The Ethnic Face of Afghanistan

Afghanistan is considered by many a glowing paradigm of America’s success in the war on terror. It has its elected parliament and government, and the ministries are functioning smoothly. However, this calm is only apparent from a view from the surface, below which ethnic tensions and favoritism are plaguing the structure.

Irrespective of how this trend started, we must know it is everywhere—all ministries, directorates and sub-directorates are plagued.

A look, for example, at the Afghan National Army will reveal that it is comprised of 85% ethnic Pashtoons. Likewise, a look at the Ministry of Justice will reveal that there is less than 2% representation of ethnic Hazaras, one of the three largest ethnic groups in Afghanistan. Other ministries have similar situations. Ministers, in most cases, induct officials and personnel from their own ethnic group and generally neglect candidates belonging to other groups. This has caused a widespread disregard to merit and competence.

Even during the parliamentary and presidential elections votes were cast on ethnic lines. Almost all the people voted for a candidate belonging to their ethnic group. This, while may be called a manifestation of democracy, is severely endangering the competence and efficacy of the Afghan government. According to the minister of taxation, Anwar-ul-Haq Ahadi: “Many ministries lack the insight and ability required to draft acceptable development projects. Resultantly, most of their proposed projects are rejected. And, by the end of a fiscal year, they are not even able to use up the amount of funds—usually quite modest—allocated to them. This is coupled with the failure of these ministries on many occasions to successfully execute projects and produce desirable results.”

This is causing millions of dollars pumped into Afghanistan to go to waste.

Ethnic problems have even affected President Karzai: in all three of the offices he has held as head of the Afghan government so far, he has faced the specter of balancing ethnic representation. While trying to divide power equally, president Karzai is forced to discredit merit and competence. For example, in his current cabinet, the minister for water and power is Ismail Khan, an ethnic Tajik warlord. Khan has very little formal education and is certainly not capable of smoothly running the ministry. He has been chosen minister because President Karzai had to give the Tajiks an acceptable role in his government.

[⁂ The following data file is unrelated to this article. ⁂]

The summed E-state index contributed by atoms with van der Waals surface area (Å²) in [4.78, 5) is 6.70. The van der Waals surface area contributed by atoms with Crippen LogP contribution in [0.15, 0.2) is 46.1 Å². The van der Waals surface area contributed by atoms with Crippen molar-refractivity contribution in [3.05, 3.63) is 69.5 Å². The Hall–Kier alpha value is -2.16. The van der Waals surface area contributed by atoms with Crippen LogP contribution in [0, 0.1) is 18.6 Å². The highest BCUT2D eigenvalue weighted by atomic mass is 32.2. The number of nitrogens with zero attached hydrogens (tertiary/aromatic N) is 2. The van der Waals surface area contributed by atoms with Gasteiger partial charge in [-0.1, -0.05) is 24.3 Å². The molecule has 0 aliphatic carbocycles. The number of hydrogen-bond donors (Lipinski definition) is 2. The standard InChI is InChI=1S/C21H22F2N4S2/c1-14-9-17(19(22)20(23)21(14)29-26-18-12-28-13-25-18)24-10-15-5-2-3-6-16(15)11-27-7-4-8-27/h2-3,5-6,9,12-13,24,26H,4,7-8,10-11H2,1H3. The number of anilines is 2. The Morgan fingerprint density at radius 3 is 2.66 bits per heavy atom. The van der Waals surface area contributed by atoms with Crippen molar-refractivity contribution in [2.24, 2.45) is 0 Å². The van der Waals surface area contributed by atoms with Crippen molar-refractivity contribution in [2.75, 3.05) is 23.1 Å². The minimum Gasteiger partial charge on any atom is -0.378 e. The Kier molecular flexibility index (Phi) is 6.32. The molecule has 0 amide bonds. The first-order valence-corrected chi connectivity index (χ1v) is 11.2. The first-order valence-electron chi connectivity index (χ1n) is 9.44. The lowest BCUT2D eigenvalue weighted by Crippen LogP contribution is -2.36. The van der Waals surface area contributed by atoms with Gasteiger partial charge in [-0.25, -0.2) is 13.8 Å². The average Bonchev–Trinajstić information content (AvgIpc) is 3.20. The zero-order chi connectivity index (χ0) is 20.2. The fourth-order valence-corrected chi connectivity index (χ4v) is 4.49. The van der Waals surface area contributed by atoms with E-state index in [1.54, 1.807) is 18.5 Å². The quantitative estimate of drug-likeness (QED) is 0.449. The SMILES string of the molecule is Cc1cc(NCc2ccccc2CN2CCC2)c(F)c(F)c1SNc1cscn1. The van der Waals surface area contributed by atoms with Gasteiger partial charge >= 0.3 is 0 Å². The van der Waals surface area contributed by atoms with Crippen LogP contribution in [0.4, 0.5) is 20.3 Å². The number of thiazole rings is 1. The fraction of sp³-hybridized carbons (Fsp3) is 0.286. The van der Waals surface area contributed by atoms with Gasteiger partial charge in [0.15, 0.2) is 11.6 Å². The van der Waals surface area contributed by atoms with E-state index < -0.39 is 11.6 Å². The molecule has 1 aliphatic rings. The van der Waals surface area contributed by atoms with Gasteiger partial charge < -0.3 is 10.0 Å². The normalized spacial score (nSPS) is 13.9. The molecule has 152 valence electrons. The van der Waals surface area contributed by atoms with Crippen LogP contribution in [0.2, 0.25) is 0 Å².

The entire political arena and the parliament in Afghanistan are dominated by three parties representing the three largest ethnic groups. Other parties, striving for a ‘united’ Afghanistan and advocating national reconciliation, have almost no say in the proceedings.

This ethnic dimension in the state of affairs in Afghanistan has already done much damage. It is still going unheeded; and, if this trend continues in the future, it can even endanger the very bases of democracy from the country; not to mention the fact that the international efforts may go to waste as well.

Nonetheless, it must also be known that eradicating this problem may require a considerably long time. Even on the common-man level, ethnic divides run deep. Ethnicities find it very hard if not impossible to rid themselves in a couple of years of the mutual distrust which has taken decades to build up. And, to build up confidence and a sense of solidarity among the masses, it is vital to use the media systematically and methodically. Also, inter-ethnic cultural festivals must be organized to bring the peoples closer. In the meantime, the administration must remain disinterested and unaffiliated to the maximum extent possible to any particular ethnic group. It is also very important not to offer governmental posts to warlords and other individuals who are notorious among the people due to their bleak track records in persecuting peoples of a particular ethnic group. The last two steps are difficult as they have almost had no precedent in the last one hundred years in Afghanistan. However, a gradual trend for change, coupled with the DIAG—disbandment of illegal armed groups—and a strong administration, can achieve this goal.

Note: This post was originally written by me, the author of MyScribbles: Write-ups of an Afghan, and contributed to Publius Pundit.


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4 Responses to “The Ethnic Face of Afghanistan”

  1. 1 durante vita July 8, 2006 at 5:18 am

    Reading all that, I can’t help but think that ethnic tension is so last century. Or, at least I wish it were.

  2. 2 rezajavid November 13, 2007 at 4:23 pm

    I think you have written very well about the ethnic problem of Afghanistan.
    I myself am an Afghan and live in Sweden nowadays.
    Have a nice time!

  3. 3 buy trilastin February 9, 2013 at 10:39 pm

    Revitol cream is far extra of a preventative
    rather than a resolution.

  4. 4 Marcela April 26, 2013 at 4:20 am

    Hello. excellent job. I did not anticipate this.

    This is a excellent story. Thanks!

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I no longer update this weblog due to academic and other preoccupations. However, feel free to browse through its older entries. Thanks.
This is a weblog where a journalism enthusiast Afghan student writes about hot contemporary issues from an Afghan perspective. Enjoy your visit! Contact: mail . myscribbles @ gmail . com

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